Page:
Down from 460 homes in November 2014, only 63 houses listed at less than $200,000 were available for sale in Buncombe County as of July 2019. Median rental costs in the area have also increased at a 5.4% annual rate over the same period.
In its inaugural year, the conference on WNC’s outdoors industry sold out, with over 250 attendees. This year, it’s expected to more than double in attendance, largely thanks to the efforts of the Growing Outdoors Partnership. The event takes place on Thursday, Oct. 10, at the Crowne Plaza Resort in Asheville.
Some local restaurants push culinary boundaries, with palate-challenging dishes like cricket tacos, mustard ice cream, liver pudding and more.
“Often we can reach folks better through technology than we can face to face,” says Shane Lunsford of the Center for Psychiatry and Mental Wellness. As telehealth service offerings and technological capabilities expand, providers around the region are excited about the possibilities of new models of seeing patients and providing care.
“Many artists, creatives, musicians and performers are leaving due to the rapidly increasing cost of living, putting Asheville’s culture at risk,” says Stephanie Moore of the Center for Craft, Creativity and Design. Despite a flurry of concern and initiative, local leaders and developers are finding that providing affordable living and working space for the area’s working artists remains a difficult challenge as property values and rents continue to climb in the city.
Both local and corporate retailers are committing to reduce or eliminate use of the popular but harmful insecticide.
Recognizing the importance of crop diversity in a changing climate, local farmers are working to develop new crops for Western North Carolina.
The local culinary competition scene has seen significant changes over the years as organizers embrace new approaches and strive to increase inclusivity.
July marks peak season for gathering wild edible mushroom in Western North Carolina, and many tasty varieties are already popping up on local restaurant menus.
The musical shares the story of misfit refugees and performers who band together for survival in a war-torn world.
In late May, the N.C. State Bureau of Investigation proposed banning all smokable hemp flower, in addition to more stringent regulation of hemp processing and a host of other precautions. Those changes are now under consideration in the General Assembly, where they could be enacted as part of the N.C. Farm Act of 2019.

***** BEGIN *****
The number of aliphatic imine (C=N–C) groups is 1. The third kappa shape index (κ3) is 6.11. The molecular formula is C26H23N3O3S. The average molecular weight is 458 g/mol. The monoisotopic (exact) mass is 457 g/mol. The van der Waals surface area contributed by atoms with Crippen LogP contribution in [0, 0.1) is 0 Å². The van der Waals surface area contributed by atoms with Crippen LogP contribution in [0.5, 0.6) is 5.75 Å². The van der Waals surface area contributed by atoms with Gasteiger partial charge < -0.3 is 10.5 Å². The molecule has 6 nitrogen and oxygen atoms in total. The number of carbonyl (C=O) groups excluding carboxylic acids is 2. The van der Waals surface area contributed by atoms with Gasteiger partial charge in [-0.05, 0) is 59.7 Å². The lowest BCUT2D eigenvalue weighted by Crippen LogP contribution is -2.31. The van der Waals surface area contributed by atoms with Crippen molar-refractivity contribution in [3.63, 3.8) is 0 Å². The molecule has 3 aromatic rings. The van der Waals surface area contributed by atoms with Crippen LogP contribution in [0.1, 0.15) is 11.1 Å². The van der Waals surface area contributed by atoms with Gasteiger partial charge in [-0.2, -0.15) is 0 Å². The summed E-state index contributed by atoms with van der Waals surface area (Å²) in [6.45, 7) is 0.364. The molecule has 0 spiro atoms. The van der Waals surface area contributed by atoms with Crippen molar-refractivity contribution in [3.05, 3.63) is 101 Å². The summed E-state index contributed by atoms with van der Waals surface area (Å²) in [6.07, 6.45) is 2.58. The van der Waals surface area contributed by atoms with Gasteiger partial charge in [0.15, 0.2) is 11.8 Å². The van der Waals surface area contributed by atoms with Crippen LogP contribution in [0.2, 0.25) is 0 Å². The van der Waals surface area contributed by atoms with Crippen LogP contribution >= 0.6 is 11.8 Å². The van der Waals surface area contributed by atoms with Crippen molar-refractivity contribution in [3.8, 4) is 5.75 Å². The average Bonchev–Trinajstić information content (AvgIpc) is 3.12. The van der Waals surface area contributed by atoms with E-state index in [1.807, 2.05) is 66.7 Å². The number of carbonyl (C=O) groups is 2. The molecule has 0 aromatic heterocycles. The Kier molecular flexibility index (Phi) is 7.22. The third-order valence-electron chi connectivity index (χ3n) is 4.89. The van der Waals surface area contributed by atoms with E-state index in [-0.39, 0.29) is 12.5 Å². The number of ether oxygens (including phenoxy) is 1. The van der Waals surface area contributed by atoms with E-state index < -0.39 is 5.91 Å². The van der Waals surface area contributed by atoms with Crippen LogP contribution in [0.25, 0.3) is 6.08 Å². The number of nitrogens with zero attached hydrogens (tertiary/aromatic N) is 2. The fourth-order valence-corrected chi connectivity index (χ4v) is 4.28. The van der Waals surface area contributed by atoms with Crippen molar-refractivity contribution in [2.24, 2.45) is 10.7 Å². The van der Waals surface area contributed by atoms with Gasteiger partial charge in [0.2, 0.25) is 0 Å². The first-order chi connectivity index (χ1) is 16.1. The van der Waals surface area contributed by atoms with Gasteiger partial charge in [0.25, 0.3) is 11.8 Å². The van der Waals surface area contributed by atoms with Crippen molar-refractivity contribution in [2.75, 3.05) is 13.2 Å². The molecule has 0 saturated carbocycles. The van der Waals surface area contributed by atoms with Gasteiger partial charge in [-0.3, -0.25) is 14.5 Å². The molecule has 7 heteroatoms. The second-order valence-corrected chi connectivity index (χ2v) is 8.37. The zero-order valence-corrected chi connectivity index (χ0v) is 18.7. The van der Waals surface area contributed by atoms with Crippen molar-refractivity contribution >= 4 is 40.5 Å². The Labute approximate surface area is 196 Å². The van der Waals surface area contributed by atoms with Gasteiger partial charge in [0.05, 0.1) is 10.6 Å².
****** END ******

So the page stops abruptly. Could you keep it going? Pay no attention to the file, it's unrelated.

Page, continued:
It’s common for food truck owners to aspire to one day transition to a brick-and-mortar restaurant, but sometimes that dynamic is reversed.
Pizza in a multitude of forms has been part of Asheville’s dining scene since the 1950s.
Seven Western North Carolina bakers discuss the role their fermenting, bubbling starters play in their bread operations.
To tip or not to tip? And if you do tip, how much? Those are the questions for many as more Asheville-area counter service food and beverage businesses adopt tablet point-of-sale systems.
A few local master gardeners invite the public to view their private gardens during the June 1 tour.
From 2011-17, the use of e-cigarettes by North Carolina students has increased 894% for high schoolers and 430% among middle schoolers, according to the 2017 North Carolina Youth Tobacco Survey. Nonprofits and student activists are working to educate young users about the potential dangers of the drug trend.
“We all know burlesque is sexy, but for me, having a joyful pairing of sexy with comedy and other skills is really important,” Madam Onca says.
From a chocolate-making class to a drag show brunch, the Asheville area has plenty of ways to make Mother’s Day exciting.
Along with more than 150 traditional workshops and seminars, six keynote speakers and hundreds of exhibitors, this year’s fair now features hands-on and extended workshops that dig deeper into an array of topics selected by the magazine’s editorial team.
On Friday, April 26, Goodwill hosts its fifth annual Color Me Goodwill upcycled fashion show at The Orange Peel. The following evening, Saturday, April 27, Asheville GreenWorks kicks off its second Environmental Awards and Trashion Show at the DoubleTree by Hilton Asheville-Biltmore.